- In extreme cases, symptoms of psychosis
Why aren't people sleeping enough?
One-third of adults in the United States report that they usually get less than the recommended amount of sleep, according to the U.S. Centers for Disease Control.
Constraints like work, school and raising children, as well as lifestyle choices and poor sleep hygiene, are common reasons people do not sleep enough, Harris notes.
Health conditions and sleep disorders, such as insomnia or sleep apnea, can also disrupt sleep duration and quality.
“The proportion of people who do report sleeping six hours or less (on average) seems to be increasing over time,” says Atwood.
What’s the recommended amount of sleep?
Humans need different amounts of sleep during different stages of life, but individual sleep needs will vary slightly based on genetics, health, behavior and environment.
The American Academy of Sleep Medicine recommends the following amount of sleep for each age group:
- Infants (4–12 months old): 12–16 hours, including naps
- Toddlers (1–2 years old): 11–14 hours, including naps
- Young children (3–5 years old): 10–13 hours, including naps
- School-age children (6–12 years old): 9–12 hours
- Teenagers (13–18 years old): 8–10 hours
- Adults (18 or more years old) need 7 or more hours
How do you know if you're sleeping enough?
If you are sleeping within the recommended range, wake up feeling rested and don't experience excessive daytime sleepiness, you're probably sleeping enough, the experts note.
Most people feel a bit groggy for about 30 minutes after waking up. “Some fatigue during the day is normal. ... In the afternoon, everybody hits a slump,” says Atwood. However, if you're feeling drowsy or fatigued and dozing off the entire day, "that's a pretty good sign that you're sleep deprived."
If you sleep significantly more on the weekends relative to how long you sleep on weekdays, it may be a sign you are sleep deprived during the week, Atwood adds.
How to get more sleep
Prioritizing sleep is not always easy. The experts recommend the following steps:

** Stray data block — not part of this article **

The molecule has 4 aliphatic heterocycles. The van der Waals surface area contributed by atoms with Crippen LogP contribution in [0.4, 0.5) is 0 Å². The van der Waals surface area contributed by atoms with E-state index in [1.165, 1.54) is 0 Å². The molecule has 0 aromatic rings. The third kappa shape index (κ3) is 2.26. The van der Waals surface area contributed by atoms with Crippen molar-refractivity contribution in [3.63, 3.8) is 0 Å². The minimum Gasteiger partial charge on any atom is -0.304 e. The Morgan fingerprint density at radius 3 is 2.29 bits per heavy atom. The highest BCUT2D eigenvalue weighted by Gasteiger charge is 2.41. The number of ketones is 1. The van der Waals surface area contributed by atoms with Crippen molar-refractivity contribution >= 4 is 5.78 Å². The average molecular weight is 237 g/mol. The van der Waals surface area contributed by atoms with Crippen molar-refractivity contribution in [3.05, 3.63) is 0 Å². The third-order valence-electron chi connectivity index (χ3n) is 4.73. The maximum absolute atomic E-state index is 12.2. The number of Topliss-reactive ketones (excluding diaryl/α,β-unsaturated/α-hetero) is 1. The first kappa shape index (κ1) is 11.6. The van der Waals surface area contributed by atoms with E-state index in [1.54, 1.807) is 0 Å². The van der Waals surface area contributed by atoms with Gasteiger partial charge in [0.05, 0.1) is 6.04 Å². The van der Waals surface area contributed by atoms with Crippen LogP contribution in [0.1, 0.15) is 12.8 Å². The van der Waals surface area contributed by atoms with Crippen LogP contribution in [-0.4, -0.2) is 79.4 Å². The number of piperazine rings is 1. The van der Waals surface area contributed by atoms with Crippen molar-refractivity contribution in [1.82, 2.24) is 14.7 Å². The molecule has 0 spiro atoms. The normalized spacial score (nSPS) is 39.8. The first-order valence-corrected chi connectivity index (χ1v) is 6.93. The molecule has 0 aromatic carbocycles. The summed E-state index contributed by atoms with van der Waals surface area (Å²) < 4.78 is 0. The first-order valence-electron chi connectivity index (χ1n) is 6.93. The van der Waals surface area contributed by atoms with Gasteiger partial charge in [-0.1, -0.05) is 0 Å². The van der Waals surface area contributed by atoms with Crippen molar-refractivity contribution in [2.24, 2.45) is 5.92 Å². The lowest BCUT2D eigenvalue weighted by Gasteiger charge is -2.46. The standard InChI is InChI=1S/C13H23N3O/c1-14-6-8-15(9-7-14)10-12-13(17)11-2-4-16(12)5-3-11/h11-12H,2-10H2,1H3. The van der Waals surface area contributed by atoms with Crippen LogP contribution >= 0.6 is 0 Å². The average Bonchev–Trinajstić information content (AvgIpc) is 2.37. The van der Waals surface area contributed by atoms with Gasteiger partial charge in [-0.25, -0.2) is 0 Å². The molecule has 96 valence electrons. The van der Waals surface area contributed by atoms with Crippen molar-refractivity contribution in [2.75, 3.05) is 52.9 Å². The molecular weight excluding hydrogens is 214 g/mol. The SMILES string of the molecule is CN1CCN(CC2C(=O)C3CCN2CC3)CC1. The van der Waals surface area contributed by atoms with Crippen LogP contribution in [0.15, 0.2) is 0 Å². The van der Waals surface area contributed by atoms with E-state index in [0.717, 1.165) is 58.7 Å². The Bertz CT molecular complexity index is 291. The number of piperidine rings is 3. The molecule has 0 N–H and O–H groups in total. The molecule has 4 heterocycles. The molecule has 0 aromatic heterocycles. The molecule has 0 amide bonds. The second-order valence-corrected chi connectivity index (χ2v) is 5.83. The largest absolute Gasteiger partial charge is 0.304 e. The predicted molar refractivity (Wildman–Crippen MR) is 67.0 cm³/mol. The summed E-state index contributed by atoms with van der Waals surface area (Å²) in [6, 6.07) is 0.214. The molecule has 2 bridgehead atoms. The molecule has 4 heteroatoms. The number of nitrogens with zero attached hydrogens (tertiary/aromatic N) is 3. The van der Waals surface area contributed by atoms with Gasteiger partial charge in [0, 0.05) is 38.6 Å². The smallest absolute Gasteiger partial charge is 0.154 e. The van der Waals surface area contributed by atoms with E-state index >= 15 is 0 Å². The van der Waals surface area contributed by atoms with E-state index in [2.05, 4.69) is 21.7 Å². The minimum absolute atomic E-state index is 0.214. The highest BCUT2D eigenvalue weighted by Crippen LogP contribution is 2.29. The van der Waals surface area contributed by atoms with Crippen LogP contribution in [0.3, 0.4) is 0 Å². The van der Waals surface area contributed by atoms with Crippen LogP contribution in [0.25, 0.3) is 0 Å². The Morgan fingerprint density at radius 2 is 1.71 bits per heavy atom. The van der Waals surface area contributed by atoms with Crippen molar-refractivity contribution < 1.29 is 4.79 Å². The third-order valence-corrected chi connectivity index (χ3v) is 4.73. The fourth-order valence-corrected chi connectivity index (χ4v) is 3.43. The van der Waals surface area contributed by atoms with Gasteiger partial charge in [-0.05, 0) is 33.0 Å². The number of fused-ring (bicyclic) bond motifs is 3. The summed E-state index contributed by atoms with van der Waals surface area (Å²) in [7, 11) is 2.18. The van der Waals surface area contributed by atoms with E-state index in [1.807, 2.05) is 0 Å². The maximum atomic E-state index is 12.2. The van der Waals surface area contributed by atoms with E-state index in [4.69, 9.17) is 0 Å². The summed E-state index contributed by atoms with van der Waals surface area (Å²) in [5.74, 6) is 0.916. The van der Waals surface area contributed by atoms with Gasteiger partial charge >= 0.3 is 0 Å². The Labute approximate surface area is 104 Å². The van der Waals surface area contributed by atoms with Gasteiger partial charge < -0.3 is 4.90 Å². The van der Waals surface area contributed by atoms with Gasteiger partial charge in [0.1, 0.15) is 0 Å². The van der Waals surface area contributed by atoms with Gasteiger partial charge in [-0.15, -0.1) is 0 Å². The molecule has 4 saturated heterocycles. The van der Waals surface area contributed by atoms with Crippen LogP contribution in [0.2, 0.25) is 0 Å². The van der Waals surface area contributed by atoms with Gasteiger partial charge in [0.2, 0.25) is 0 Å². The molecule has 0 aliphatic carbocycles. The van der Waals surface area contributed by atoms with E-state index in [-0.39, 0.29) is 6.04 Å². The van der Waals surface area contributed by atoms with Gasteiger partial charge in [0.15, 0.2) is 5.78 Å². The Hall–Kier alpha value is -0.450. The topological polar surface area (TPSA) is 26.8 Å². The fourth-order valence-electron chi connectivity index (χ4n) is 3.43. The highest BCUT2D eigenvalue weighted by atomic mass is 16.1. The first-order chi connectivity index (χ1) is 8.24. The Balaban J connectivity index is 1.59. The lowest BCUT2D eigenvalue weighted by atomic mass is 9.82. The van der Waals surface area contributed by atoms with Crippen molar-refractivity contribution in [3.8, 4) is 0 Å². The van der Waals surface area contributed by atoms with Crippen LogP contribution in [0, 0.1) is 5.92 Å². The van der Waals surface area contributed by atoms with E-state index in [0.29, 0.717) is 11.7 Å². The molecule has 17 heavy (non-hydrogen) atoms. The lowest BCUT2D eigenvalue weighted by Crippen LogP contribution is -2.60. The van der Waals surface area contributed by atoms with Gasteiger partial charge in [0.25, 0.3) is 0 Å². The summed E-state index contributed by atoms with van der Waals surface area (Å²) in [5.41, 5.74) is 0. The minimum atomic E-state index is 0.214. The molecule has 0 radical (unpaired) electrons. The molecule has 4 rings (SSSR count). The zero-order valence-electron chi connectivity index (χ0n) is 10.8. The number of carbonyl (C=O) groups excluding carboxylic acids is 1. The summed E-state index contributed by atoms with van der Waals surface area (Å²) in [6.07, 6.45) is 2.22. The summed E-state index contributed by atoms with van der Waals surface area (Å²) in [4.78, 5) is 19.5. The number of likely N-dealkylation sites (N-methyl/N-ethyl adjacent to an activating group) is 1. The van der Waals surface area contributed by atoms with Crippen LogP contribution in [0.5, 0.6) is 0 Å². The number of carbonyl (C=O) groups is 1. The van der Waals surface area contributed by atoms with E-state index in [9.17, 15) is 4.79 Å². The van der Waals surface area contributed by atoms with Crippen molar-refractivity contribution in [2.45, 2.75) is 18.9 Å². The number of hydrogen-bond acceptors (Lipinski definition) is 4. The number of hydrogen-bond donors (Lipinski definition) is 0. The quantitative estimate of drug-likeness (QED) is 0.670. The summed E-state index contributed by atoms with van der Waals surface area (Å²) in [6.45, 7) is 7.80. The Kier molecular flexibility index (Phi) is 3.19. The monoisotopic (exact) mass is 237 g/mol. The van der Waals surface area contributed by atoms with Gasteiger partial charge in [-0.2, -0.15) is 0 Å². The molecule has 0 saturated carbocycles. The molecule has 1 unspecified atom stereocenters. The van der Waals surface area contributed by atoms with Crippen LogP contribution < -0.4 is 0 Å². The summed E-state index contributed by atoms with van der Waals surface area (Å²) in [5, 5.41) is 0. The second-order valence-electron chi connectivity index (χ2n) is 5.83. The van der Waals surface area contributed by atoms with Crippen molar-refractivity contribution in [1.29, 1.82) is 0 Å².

Develop a wind-down routine.
It's important to make sure your body is physically and mentally ready for sleep, the experts note. "If you're tense or anxious, it kicks in the fight-or-flight response, which is designed to override sleep," says Atwood.
Try to wrap up the day and avoid worrying, planning or problem-solving once you're in bed. "Make sure that you've had some time to wind down and relax, however you accomplish that," says Atwood.
Creating a dark, quiet, cool and comfortable sleeping environment can also help.
Go to bed and wake up at the same time.
Consistency is key, the experts note, which means going to sleep at or around the same time every night.
"Waking up at the same time every day is also super important so you can start building up that pressure for the next night of sleep," says Atwood.
Avoid screens before bedtime
"Sleep is regulated by the circadian rhythm, which is like our internal sleep-wake clock," says Atwood. At night, when it's dark, the brain releases melatonin, which is a cue to shut down and sleep.
Any light, including light from screens, can inhibit the release of melatonin, keeping you awake for longer. It's common for people to turn off overhead lights and stay on their phones or laptops, but these can still keep you awake, Atwood notes.
Avoiding screens for at least an hour can allow melatonin to get released so it's easier to fall asleep, says Atwood.
Limit caffeine and alcohol
Caffeine lingers in your system for about eight hours, says Atwood. If you're drinking it too late, or you're drinking too much, it can make it harder to fall asleep. Try to limit caffeine intake if possible, or stick to a cutoff time so it has time to wear off.
Alcohol can also disrupt the quantity and quality of sleep, the experts note, so people should avoid drinking excessively or too close to bedtime.
Eating a balanced, nutritious diet and exercising regularly can also promote sleep health, the experts note.
If you are concerned about your sleeping habits, talk to a doctor.